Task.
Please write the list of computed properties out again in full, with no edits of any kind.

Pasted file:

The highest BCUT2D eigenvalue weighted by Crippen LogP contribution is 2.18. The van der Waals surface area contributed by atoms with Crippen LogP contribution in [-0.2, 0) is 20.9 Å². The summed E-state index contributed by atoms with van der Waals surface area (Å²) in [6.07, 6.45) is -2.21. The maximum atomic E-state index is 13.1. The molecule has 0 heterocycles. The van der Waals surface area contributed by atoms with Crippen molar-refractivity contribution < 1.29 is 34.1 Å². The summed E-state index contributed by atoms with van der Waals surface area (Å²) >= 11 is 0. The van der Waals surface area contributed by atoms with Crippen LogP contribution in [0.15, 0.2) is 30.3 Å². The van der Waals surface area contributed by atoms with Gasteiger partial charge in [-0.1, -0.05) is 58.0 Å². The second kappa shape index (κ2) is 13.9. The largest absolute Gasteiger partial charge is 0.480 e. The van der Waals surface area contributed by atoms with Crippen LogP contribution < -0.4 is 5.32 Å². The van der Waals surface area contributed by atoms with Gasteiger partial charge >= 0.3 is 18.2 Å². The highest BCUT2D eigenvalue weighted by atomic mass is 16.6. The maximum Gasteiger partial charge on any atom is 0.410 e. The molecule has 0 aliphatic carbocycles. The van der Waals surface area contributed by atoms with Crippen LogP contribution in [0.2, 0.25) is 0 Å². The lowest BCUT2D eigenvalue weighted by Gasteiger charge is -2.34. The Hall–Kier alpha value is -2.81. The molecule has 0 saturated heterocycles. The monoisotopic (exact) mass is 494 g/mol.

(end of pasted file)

The highest BCUT2D eigenvalue weighted by Crippen LogP contribution is 2.18. The van der Waals surface area contributed by atoms with Crippen LogP contribution in [-0.2, 0) is 20.9 Å². The summed E-state index contributed by atoms with van der Waals surface area (Å²) in [6.07, 6.45) is -2.21. The maximum atomic E-state index is 13.1. The molecule has 0 heterocycles. The van der Waals surface area contributed by atoms with Crippen molar-refractivity contribution < 1.29 is 34.1 Å². The summed E-state index contributed by atoms with van der Waals surface area (Å²) >= 11 is 0. The van der Waals surface area contributed by atoms with Crippen LogP contribution in [0.15, 0.2) is 30.3 Å². The van der Waals surface area contributed by atoms with Gasteiger partial charge in [-0.1, -0.05) is 58.0 Å². The second kappa shape index (κ2) is 13.9. The largest absolute Gasteiger partial charge is 0.480 e. The van der Waals surface area contributed by atoms with Crippen LogP contribution < -0.4 is 5.32 Å². The van der Waals surface area contributed by atoms with Gasteiger partial charge >= 0.3 is 18.2 Å². The highest BCUT2D eigenvalue weighted by atomic mass is 16.6. The maximum Gasteiger partial charge on any atom is 0.410 e. The molecule has 0 aliphatic carbocycles. The van der Waals surface area contributed by atoms with Crippen LogP contribution in [0.2, 0.25) is 0 Å². The lowest BCUT2D eigenvalue weighted by Gasteiger charge is -2.34. The Hall–Kier alpha value is -2.81. The molecule has 0 saturated heterocycles. The monoisotopic (exact) mass is 494 g/mol.